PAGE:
More troubling is language in ads for the position suggesting it will be weakened by curtailing the ombudsman’s ability to report to Congress unilaterally, as we have for two decades, and by cutting the three-year term to two with, I understand, only the possibility of a third.
Both changes rein in an ombudsman, lest he or she prove too noisy in advocating reader interests, critiquing the paper or protecting its promised First Amendment rights (not “privileges,” as stripes.com mischaracterizes them).
These measures were tried in 2000 — and scrapped after appeals to Congress and the Pentagon by former Ombudsmen Bill Monroe and Phil Robbins and the Society of Professional Journalists.
Sadly, I suspect the impetus for resurrecting these discredited limits on vigorous, independent ombudsmanship now comes as much from Stars and Stripes as the Defense Department.
My work has irked the paper’s masthead as well as the Pentagon. My credentials, character, abilities and even sanity have been assailed in comments to me, to staffers and beyond. I have been threatened with legal action once I no longer have the protection of this office.
Ruffled feathers aside, the leadership needs to understand that this is what ombudsmen do: critique what is published, field and investigate complaints from readers and staff without interference and, at Stars and Stripes, defend the staff’s right to gather and report the news without fear or favor for a global audience that is often in harm’s way and unable to get a full accounting anywhere else.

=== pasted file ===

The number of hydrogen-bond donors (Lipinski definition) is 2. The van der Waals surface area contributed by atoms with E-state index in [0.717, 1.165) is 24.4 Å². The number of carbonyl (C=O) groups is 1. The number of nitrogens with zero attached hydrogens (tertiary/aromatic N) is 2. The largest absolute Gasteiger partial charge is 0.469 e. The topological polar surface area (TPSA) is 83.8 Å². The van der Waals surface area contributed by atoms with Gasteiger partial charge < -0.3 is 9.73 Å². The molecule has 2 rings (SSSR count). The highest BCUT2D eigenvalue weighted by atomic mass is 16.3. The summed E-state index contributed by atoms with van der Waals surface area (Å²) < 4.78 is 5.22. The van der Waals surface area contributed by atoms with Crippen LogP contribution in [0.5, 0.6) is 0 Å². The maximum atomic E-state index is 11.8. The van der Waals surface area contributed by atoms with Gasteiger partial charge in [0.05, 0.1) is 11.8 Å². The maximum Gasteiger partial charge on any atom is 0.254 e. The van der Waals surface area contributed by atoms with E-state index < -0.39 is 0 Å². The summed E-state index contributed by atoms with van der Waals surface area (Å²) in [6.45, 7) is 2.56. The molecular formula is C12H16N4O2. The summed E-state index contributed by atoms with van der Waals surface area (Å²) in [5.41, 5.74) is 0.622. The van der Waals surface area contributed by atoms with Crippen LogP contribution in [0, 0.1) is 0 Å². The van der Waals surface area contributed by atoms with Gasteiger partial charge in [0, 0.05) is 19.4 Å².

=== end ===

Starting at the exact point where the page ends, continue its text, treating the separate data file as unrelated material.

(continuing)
An unfettered ombudsman gives a government-owned news outlet credibility. Putting its ombudsman on a leash does not.
Although I don’t know who is on the search committee, I’m pretty sure who isn’t — an SPJ representative, as there was in 2008.
That’s a mistake. SPJ has a distinguished record in advocating Stars and Stripes’ independence and First Amendment rights, including the establishment and preservation of the ombudsman post.
“SPJ played a significant role in creating the modern Stars and Stripes,” an SPJ leader, Ian Marquand, wrote in 2000 in urging his organization to weigh in on the disputes over censorship and the ombudsman.
He was referring to the 1980s, when Congress tired of receiving complaints from Stripes staffers, or reading of them elsewhere, and asked SPJ to aid a government inquiry. It found censorship, and Congress ordered reforms in 1989 that included appointment of an ombudsman.
Most recently, an SPJ official was among the journalists and First Amendment advocates who joined me in a session with Pentagon officials on how the post-WikiLeaks policy is anathema to the principles of a free press and contrary to official pledges of autonomy for Stars and Stripes.
Earlier, SPJ put a shoulder to the wheel by recognizing my opposition to that policy with its First Amendment Award and a Sigma Delta Chi award. I would hate to think that figured in SPJ’s apparent disinvitation to assist again in the selection of an ombudsman.
Lastly, remember this newspaper belongs, more than any other, to its readers, to you. Not the Pentagon, not the publisher, not the editors. Your subscription has been paid in blood and treasure, by you and generations before you. Defend it, and demand the best from it.
I can be reached at exombud (at) verizon.net.